Day 122: Told My Friend Thanks to Pandy's Friend (--TW--)
Back on the 6th of January I was contemplating the question of whether or not I would want someone to come with me to the gynecologic exam. I mentioned a friend I have had for more than 22 years who would be someone I trust enough to see me in a state of fear and panic: as I expected to be.
At the time my thoughts were:
I have a friend who lives in a city about 3 hours from here. My T talked about me asking this friend to come with me to the physical exam appointment. I knocked away the idea.
First of all, that's a big inconvenience for my friend. Second, she doesn't know this side of me, has never seen me vulnerable. (No one has.) We've been friends for 22 years. She hasn't seen me ever shed a tear, show any kind of fear, or exhibit neediness. It could be quite a shocking change to see me as I am when coping with my SA issues. It might not be good for the friendship. I don't know. What I do know is that many people do not react in a way that is productive or helpful when confronted with SA revelations. I don't think I have the strength to help her cope with hearing my story and guide her on how to help me through this. It's just too much for me. Lastly, I am not prepared for her to see me at my worst, shaking, irrational, unresponsive. I am not prepared for her to see me having an anxiety attack.
I went to the concert last night with this very friend and I was reminded of how well she knows me, how much she cares for me, and how deeply I trust her. On our way to the event I decided to tell her what is going on with me (after some wonderful encouragement from MacGyver). In his comment to my above entry he said:
This friend is still your friend after 22 years. Clearly she likes you. We're not as good at hiding ourselves from others as we think. I am certain your friend would have been honoured, maybe shocked yes. But people are quite good at getting over shocks. We survivors have had to. And her shock would not have changed the way she sees you. Friendship doesn't work like that. Anyway, just remember, you don't have to be super-in-charge and unafraid of anything to be liked. You are likable. It's just an unchangeable truth about you. deal with it.
His words really touched my heart and encouraged me to allow myself a little more vulnerability.
First of all, he was right about not being as good at hiding myself from others as I think. She has known me since shortly after the doctor r* happened. She was with me through the time I gave a statement to the Sherriff. She wasn't literally there, but she was in my life. She remembered this incident better than I (which is unsurprising because everyone in my life has better memory of my life than I).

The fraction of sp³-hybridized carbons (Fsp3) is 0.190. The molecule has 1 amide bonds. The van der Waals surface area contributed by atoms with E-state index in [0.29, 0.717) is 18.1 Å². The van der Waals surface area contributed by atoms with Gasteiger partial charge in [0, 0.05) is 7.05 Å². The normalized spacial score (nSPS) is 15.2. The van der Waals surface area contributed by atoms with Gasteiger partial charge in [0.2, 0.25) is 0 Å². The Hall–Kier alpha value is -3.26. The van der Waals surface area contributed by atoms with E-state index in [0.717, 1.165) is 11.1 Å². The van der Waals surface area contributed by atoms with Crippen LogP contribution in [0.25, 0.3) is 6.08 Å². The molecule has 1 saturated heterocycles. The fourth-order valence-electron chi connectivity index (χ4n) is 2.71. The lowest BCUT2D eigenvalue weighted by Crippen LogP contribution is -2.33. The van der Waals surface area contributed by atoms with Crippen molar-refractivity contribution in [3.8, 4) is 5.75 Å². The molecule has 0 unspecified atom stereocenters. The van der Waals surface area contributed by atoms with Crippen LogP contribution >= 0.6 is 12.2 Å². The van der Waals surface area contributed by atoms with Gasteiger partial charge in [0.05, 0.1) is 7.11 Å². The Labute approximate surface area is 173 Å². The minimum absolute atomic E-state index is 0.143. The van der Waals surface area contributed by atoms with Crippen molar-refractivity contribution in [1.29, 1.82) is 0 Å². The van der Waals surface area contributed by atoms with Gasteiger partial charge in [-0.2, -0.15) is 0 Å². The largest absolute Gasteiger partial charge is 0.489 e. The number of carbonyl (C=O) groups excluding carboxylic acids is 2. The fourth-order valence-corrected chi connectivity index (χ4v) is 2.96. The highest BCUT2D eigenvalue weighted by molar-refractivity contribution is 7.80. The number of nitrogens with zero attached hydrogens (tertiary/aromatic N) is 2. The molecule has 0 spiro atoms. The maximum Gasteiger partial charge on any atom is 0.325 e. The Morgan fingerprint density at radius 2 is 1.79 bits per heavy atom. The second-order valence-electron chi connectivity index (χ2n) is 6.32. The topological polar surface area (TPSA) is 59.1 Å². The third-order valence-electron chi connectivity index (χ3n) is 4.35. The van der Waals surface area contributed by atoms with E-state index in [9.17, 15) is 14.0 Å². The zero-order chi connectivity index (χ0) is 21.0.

Her affirming recollection fit with my perception of me having greatly downplayed what happened to me. She told me at the time what I said to her was, "It just seemed to me he was doing an exam and it was a little rough for me." Last night I told her it was r*. I told her what he said to me. I told her how I am reacting to it, my panic attacks, my health problems that are consequent to the years of pent-up anxiety.
She was upset and got angry at what happened to me. She believed me unquestionably. She hugged me and told me she is sorry I went through that.
So, I told her the rest. I told her about the other molestations I had never mentioned. I told her about the babysitter r*-ing me. She responded in the same way and offered her help. "Anything you need from me, you've got it." She told me she felt honored I shared this with her, which is exactly what Mac predicted she would say.
And, I didn't feel scared telling her. I didn't feel anxiety or experience any anxiety symptoms. I felt relief. I felt grounded. I felt cherished by my friend, who really does love me. I know that. She has always been there for me over the years. She has seen me through the worst of my cathartic behaviors and has been a constant cheerleader for my well being. No matter how crazy I was, she always saw my capabilities and accepted me as I was in the moment. She has told me many times she loves me. I finally felt it, really felt it. I was able to accept it and let it wash through me.
Today, I feel very much at peace. No adverse reactions, no worries about what might happen now because I told. And, I not only feel likable, but I feel lovable.
Mac, thank you for your encouragement. I hope you are experiencing the kind of healing you have helped me find.